At the end of another tumultuous week in Brexit politics, the EU has decided to delay its decision on a Brexit extension. The bloc wants clarity from Westminster before granting either a long extension favoured by those opposed to a hard Brexit or a short extension pleasing the Brexiteers. In a further roll of the dice, Boris Johnson has threatened to pull the Withdrawal Agreement unless MPs vote for a pre-Christmas election.
Frustrated EU leaders refuse to get involved in domestic UK politics
Although in principle, the EU agrees to grant the third Brexit extension, it’s delaying its decision on its length. Speaking to reporters following an EU ambassadors meeting, Michel Barnier told reporters ‘no decision’ had been taken. The bloc wants to see whether MPs vote for a December election on Monday or Tuesday before announcing the length of the extension.
This leaves Jeremy Corbyn in a difficult position. A three-month extension would have seen the Benn Act come to fruition. Now, new timetables may materialise and a general election may or may not suit Labour’s strategy.
Both the Labour and the Tory party are split on whether a pre-Christmas poll would be beneficial. Within Labour, some fear a backlash if the party refuses to have the UK go to the polls, while others still prioritise avoiding a no-deal Brexit.
Tory MPs also disagree on the issue, although some claim that whatever the eventual sequence of events, the government will have a suitable narrative to win.
According to Politico, Downing Street is ready to play hard-ball. A senior spokesperson told the online media outlet that the government would go into ‘hibernation’ until the House agrees to hold a general election: ‘The government will pull the bill … and the offer of a general election is all that will come out of government from now until that general election happens.’
Commentators consider this to be the PM’s final gamble, one that has been very effective when it comes to diverting attention away from the death of ‘do or die’. When Johnson’s failure to ‘get Brexit done’ by 31 October should be making the headlines, everyone is in a frenzy over a yet fictitious general election.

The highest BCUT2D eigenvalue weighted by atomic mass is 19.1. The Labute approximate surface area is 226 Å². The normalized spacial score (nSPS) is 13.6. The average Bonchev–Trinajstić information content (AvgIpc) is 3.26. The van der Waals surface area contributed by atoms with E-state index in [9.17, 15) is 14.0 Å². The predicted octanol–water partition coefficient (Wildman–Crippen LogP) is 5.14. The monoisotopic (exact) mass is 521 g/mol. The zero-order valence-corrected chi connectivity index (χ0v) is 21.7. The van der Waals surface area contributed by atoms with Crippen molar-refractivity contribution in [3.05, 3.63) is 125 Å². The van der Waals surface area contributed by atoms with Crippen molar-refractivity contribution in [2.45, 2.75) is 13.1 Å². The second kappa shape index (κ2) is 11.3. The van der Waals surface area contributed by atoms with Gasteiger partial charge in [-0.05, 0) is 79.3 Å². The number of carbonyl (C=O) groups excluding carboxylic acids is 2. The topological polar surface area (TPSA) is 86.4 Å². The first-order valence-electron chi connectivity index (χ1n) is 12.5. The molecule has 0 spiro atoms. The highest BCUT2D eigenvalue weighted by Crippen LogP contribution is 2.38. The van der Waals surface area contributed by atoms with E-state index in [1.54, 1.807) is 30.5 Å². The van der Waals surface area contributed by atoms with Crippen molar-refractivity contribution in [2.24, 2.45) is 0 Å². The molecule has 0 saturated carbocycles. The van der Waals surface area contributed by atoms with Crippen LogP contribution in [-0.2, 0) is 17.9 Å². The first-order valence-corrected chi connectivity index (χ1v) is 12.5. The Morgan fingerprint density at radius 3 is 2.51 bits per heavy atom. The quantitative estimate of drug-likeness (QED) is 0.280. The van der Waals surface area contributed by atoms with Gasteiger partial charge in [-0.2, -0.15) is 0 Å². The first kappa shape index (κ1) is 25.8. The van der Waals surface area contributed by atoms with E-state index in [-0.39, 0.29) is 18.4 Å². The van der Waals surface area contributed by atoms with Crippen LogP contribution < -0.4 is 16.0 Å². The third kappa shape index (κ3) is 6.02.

France is pushing for a short Brexit extension
President Emmanuel Macron has frequently voiced his frustration with the Brexit process. According to the Guardian, in this instance, it is also the French government who’s reluctant to grant the three-months’ extension. While all other EU governments appear willing to grant the Benn Act-sought three months, the French prefer a tighter timeframe.
Amélie de Montchalin, France’s EU minister, told RTL radio that the EU needs clarity before deciding on the length of the Brexit extension. This is a further indication of the EU’s reluctance to play a role in UK domestic politics. The PM’s hands are somewhat tied by the Benn Act. If the EU grants the three months’ extension, the Benn Act obliges him to accept it. A different extension would force the PM to go back to Parliament for approval and come to a new agreement on a new timetable with the EU.
Uncertainty upon uncertainty ~ Will we get clarity on a Brexit extension and a general election next week?
Just when many thought the Withdrawal Agreement-chapter of the Brexit-saga was drawing to a close, new factors come to play. Next week will bring more drama and perhaps a little clarity.